The process focuses on potential changes on the structural level of our movement in 9 key thematic areas. Discussions about these structures will be facilitated with a Working Group model. The discussions were also an opportunity to seek input and feedback on the process and design. This was done through a series of presentations and facilitated sessions (the full program for the Strategy Space can be consulted here). In addition to the Strategy Space sessions, for two evenings the Core Team hosted a Strategy Bar for more informal activities and discussions around the Movement Strategy. As several movement affiliates are entering their strategic and annual planning processes after Wikimania, conversations around contextualizing the Strategic Direction were held among different groups, but these programmatic conversations were not part of the Strategy Space program.
In general, it can be said that in strategy sessions, there was a good engagement of Wikimania participants who have a natural disposition to participate in strategic discussions. On the other hand, there is a notable gap in reaching out to wider movement and onboarding new people, and engaging new voices continues to propose a challenge that needs to be tackled to make the Strategy Process a success. The Core Team participated in regional and thematic meetups and had many informal discussions (including strategy bar conversations) to make it easier for them to better map the expectations of people who are not yet participating.
The general feedback to the Strategy Process is positive and it seems that people understand the Working Group model rather well. As a result, suggestions evolve around the wider engagement of diverse movement stakeholders. The main points in feedback at Wikimania were:
Translation of the essential information and engagement of non-English speaking people in the movement;
Outreach to new faces and new voices, including external experts who can provide a valuable perspective;
Ways how to use existing regional networks for better engagement of local communities;
Communication about the Strategy Process and clarifying the points where it is best for wider community to get involved and provide feedback;
Learning from the past;
Addressing some of the current hot topics in our movement (e.g. advocacy, complicated affiliation situations in some regions) from a strategic point of view.
The immediate steps the Core Team is taking after the conference are:
Continuous support to the Working Groups in their diversification process and set up;
Revising Meta-Wiki materials for clarity and developing FAQ to publicly address questions that have been raised in diverse communication channels;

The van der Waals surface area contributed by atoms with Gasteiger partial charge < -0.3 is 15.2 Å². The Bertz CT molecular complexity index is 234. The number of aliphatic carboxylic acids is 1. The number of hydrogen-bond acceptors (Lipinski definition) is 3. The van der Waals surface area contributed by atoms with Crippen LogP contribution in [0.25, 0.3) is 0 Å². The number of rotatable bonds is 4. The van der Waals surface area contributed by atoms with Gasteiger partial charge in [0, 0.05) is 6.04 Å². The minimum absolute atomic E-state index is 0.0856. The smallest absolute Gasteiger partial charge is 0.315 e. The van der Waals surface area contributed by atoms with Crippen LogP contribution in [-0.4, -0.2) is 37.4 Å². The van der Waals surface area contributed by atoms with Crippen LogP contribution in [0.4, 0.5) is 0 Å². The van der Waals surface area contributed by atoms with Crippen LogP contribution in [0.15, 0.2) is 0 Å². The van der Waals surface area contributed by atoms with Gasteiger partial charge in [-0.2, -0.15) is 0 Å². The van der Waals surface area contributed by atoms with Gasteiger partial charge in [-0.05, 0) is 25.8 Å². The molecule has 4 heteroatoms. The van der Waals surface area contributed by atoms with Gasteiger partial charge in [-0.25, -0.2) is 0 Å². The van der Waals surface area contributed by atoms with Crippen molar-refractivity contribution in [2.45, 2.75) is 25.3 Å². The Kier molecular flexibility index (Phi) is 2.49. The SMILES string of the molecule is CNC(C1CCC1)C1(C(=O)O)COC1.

Develop a communication plan for engagement of wider spectrum of movement stakeholders in strategic discussions;
Evaluate translation needs and move forward in reducing the language barriers in participation.
This report captures the overview of the sessions as well as main discussion points, some comments, feedback and concrete suggestions that were made during the sessions. The data presented as flipcharts is direct and unabridged input from the session participants, other data is captured from open group discussions and is intended as a reference point regarding what was discussed and not a complete and accurate record of things said.
People who have contributed directly to this report: Anna Lena Schiller, Anne Kierkegaard, Bhavesh Patel, Douglas Ssebaggala, Jodi McMurray, Kaarel Vaidla, Nicole Ebber. It is formatted for wiki and edited by Szymon Grabarczuk. Should you have any comments or questions concerning this report, please contact the Information & Knowledge Manager of the Movement Strategy Process, Tanveer Hasan (thasanwikimediaorg) or leave a comment on the talkpage.
A note about Photo Credits
Photos shown in the Movement Strategy Space were taken during the sessions by the Core Team members: Anne Kierkegaard, Douglas Ssebaggala and Nicole Ebber, unless otherwise specified.
The first in-person gathering of the members of the Working Groups was held for members present at Wikimania 2018 as the first session of the Strategy Space. It consisted of high-level presentation about the process, the vision for the Working Group model, which is designed based on a Collective Impact Working Group Model. The role of Board Members and Wikimedia Foundation staff as participants in the Working Groups, was also discussed and clarified (see also the Board statement).
Following this, a presentation of the application, selection process, and identification of the diversity challenges took place, followed by an interactive question and answer session. The meeting was wrapped up by a short speech from Katherine Maher (the Executive Director of Wikimedia Foundation) and a group photo.
Some of the clarifications requested from the Working Group members related to:
Modes of communication in the strategy process;
Implementation and decision making of the Working Groups’ recommendations;
Support structures of the strategy, and the role of the Wikimedia Foundation.
Relation of objectives and model of the Wikimedia Movement Strategy process versus the existing affiliates model and their activities.
You are the inspiration to the strategy
— Quote of the day from Katherine on Working groups
The plenary session started with a look at the first phase of the Strategy process, followed by an overview of the current status, future timelines and the Working Group model. The participation of the Board of Trustees as members of the Working Groups was briefly explained by trustee Christophe Henner (See slides).